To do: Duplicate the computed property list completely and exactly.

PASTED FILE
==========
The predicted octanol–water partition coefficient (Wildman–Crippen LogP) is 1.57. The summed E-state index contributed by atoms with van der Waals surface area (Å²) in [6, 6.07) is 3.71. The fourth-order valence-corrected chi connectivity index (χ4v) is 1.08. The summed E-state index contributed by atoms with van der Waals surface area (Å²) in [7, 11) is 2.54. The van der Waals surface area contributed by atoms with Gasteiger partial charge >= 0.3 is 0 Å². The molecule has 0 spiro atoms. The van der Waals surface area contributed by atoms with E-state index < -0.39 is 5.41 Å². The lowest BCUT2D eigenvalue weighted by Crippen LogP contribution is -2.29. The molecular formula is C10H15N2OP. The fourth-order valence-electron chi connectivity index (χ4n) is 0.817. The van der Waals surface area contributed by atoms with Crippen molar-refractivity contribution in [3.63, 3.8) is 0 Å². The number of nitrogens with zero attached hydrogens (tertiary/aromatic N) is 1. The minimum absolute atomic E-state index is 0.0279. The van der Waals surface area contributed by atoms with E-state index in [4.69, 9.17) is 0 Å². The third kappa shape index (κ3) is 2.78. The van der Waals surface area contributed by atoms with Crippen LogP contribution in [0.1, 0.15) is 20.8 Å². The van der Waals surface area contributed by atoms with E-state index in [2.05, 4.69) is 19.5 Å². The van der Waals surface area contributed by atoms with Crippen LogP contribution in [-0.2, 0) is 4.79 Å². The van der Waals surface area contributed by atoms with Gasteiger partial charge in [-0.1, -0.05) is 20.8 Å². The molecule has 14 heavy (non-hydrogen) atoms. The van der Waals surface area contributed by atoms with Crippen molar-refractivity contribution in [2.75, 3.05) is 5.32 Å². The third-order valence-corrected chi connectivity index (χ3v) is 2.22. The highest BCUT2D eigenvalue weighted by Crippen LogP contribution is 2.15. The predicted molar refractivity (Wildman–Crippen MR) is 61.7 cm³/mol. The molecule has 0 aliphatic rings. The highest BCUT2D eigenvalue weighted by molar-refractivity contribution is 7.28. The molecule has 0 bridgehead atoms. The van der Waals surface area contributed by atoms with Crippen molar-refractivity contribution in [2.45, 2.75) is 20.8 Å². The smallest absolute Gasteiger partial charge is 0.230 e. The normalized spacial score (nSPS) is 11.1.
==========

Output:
The predicted octanol–water partition coefficient (Wildman–Crippen LogP) is 1.57. The summed E-state index contributed by atoms with van der Waals surface area (Å²) in [6, 6.07) is 3.71. The fourth-order valence-corrected chi connectivity index (χ4v) is 1.08. The summed E-state index contributed by atoms with van der Waals surface area (Å²) in [7, 11) is 2.54. The van der Waals surface area contributed by atoms with Gasteiger partial charge >= 0.3 is 0 Å². The molecule has 0 spiro atoms. The van der Waals surface area contributed by atoms with E-state index < -0.39 is 5.41 Å². The lowest BCUT2D eigenvalue weighted by Crippen LogP contribution is -2.29. The molecular formula is C10H15N2OP. The fourth-order valence-electron chi connectivity index (χ4n) is 0.817. The van der Waals surface area contributed by atoms with Crippen molar-refractivity contribution in [3.63, 3.8) is 0 Å². The number of nitrogens with zero attached hydrogens (tertiary/aromatic N) is 1. The minimum absolute atomic E-state index is 0.0279. The van der Waals surface area contributed by atoms with E-state index in [4.69, 9.17) is 0 Å². The third kappa shape index (κ3) is 2.78. The van der Waals surface area contributed by atoms with Crippen LogP contribution in [0.1, 0.15) is 20.8 Å². The van der Waals surface area contributed by atoms with E-state index in [2.05, 4.69) is 19.5 Å². The van der Waals surface area contributed by atoms with Crippen LogP contribution in [-0.2, 0) is 4.79 Å². The van der Waals surface area contributed by atoms with Gasteiger partial charge in [-0.1, -0.05) is 20.8 Å². The molecule has 14 heavy (non-hydrogen) atoms. The van der Waals surface area contributed by atoms with Crippen molar-refractivity contribution in [2.75, 3.05) is 5.32 Å². The third-order valence-corrected chi connectivity index (χ3v) is 2.22. The highest BCUT2D eigenvalue weighted by Crippen LogP contribution is 2.15. The predicted molar refractivity (Wildman–Crippen MR) is 61.7 cm³/mol. The molecule has 0 aliphatic rings. The highest BCUT2D eigenvalue weighted by molar-refractivity contribution is 7.28. The molecule has 0 bridgehead atoms. The van der Waals surface area contributed by atoms with Crippen molar-refractivity contribution in [2.45, 2.75) is 20.8 Å². The smallest absolute Gasteiger partial charge is 0.230 e. The normalized spacial score (nSPS) is 11.1.